keywords = "Asperger’s syndrome, Diagnostic and Statistical Manual of Mental Disorders, autism, diagnosis, qualitative, young adults",
author = "Bethan Chambers and Clodagh Murray and Zoe Boden and Michelle Kelly",
note = "This is an Accepted Manuscript of an article published by Taylor & Francis in Disability & Society on 14/08/2019, available online: http://www.tandfonline.com/10.1080/09687599.2019.1649121",
year = "2019",
month = "8",
day = "14",
doi = "10.1080/09687599.2019.1649121",
language = "English",
journal = "Disability & society",
issn = "0968-7599",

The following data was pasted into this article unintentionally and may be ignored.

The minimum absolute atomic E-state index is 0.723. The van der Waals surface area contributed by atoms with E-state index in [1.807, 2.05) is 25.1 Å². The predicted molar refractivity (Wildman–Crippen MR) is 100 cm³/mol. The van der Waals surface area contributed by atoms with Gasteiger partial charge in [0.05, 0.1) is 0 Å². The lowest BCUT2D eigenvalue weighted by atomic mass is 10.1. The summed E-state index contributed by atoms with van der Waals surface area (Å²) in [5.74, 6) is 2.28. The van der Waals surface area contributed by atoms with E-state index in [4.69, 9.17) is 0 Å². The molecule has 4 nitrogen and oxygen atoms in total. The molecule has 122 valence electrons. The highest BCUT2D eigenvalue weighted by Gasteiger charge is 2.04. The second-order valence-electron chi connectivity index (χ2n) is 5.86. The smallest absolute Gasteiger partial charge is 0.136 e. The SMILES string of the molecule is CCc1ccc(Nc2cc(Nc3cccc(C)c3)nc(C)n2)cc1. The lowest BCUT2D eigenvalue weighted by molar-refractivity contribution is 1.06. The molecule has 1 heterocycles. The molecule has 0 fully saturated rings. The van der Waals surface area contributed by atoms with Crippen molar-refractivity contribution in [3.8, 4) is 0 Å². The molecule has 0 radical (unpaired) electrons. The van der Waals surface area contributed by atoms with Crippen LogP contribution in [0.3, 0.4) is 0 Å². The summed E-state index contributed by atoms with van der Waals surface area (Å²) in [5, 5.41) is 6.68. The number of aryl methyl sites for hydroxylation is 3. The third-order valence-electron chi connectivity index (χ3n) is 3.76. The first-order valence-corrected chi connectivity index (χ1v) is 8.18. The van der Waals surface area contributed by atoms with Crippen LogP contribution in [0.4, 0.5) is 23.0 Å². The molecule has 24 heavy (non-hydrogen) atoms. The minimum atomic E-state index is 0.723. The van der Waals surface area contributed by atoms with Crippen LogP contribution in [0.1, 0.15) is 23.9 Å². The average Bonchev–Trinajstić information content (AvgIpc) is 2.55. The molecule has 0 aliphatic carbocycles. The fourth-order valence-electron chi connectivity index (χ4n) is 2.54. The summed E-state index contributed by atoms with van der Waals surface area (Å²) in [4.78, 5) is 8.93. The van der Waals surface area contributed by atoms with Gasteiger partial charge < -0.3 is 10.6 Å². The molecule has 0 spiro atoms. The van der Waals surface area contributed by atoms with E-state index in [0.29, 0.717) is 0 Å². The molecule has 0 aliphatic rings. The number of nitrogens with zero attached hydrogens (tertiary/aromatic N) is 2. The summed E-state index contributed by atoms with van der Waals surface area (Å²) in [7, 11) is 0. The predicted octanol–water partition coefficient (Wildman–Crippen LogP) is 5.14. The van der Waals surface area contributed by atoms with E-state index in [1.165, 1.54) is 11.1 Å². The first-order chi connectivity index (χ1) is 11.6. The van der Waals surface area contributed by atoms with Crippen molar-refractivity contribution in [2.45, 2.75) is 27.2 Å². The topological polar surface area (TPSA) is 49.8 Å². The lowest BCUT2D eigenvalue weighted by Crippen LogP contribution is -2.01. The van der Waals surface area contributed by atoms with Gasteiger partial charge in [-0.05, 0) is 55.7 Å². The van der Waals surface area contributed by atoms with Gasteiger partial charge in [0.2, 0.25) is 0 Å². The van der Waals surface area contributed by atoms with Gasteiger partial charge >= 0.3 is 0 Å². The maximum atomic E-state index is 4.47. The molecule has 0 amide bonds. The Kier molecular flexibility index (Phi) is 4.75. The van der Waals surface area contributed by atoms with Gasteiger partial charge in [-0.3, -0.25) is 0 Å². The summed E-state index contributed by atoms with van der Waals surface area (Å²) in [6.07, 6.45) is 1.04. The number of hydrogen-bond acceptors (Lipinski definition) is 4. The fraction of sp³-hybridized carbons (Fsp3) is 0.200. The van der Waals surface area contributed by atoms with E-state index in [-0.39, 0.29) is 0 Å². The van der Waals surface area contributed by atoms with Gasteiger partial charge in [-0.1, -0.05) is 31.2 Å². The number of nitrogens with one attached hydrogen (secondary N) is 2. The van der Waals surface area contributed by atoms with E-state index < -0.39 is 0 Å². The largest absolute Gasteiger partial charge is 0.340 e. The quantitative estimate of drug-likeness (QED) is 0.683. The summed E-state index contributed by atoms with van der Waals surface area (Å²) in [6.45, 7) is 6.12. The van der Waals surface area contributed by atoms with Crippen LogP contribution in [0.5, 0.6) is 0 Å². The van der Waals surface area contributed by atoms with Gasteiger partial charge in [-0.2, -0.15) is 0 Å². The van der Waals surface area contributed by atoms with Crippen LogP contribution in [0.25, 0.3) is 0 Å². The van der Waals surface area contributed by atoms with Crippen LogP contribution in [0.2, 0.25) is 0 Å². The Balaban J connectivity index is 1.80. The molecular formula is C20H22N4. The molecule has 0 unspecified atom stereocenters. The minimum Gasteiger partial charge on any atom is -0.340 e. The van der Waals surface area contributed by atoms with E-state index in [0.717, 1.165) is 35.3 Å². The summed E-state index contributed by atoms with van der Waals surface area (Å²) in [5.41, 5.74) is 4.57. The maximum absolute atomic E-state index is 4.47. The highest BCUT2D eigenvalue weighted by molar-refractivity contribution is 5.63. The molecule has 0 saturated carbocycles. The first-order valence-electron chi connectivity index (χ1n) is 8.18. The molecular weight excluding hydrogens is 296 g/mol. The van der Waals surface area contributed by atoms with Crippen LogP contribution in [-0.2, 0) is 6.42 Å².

}

TY - JOUR

T1 - 'Sometimes labels need to exist'

T2 - exploring how young adults with Asperger’s syndrome perceive its removal from the Diagnostic and Statistical Manual of Mental Disorders fifth edition

AU - Chambers, Bethan

AU - Murray, Clodagh

AU - Boden, Zoe

AU - Kelly, Michelle

N1 - This is an Accepted Manuscript of an article published by Taylor & Francis in Disability & Society on 14/08/2019, available online: http://www.tandfonline.com/10.1080/09687599.2019.1649121

PY - 2019/8/14

Y1 - 2019/8/14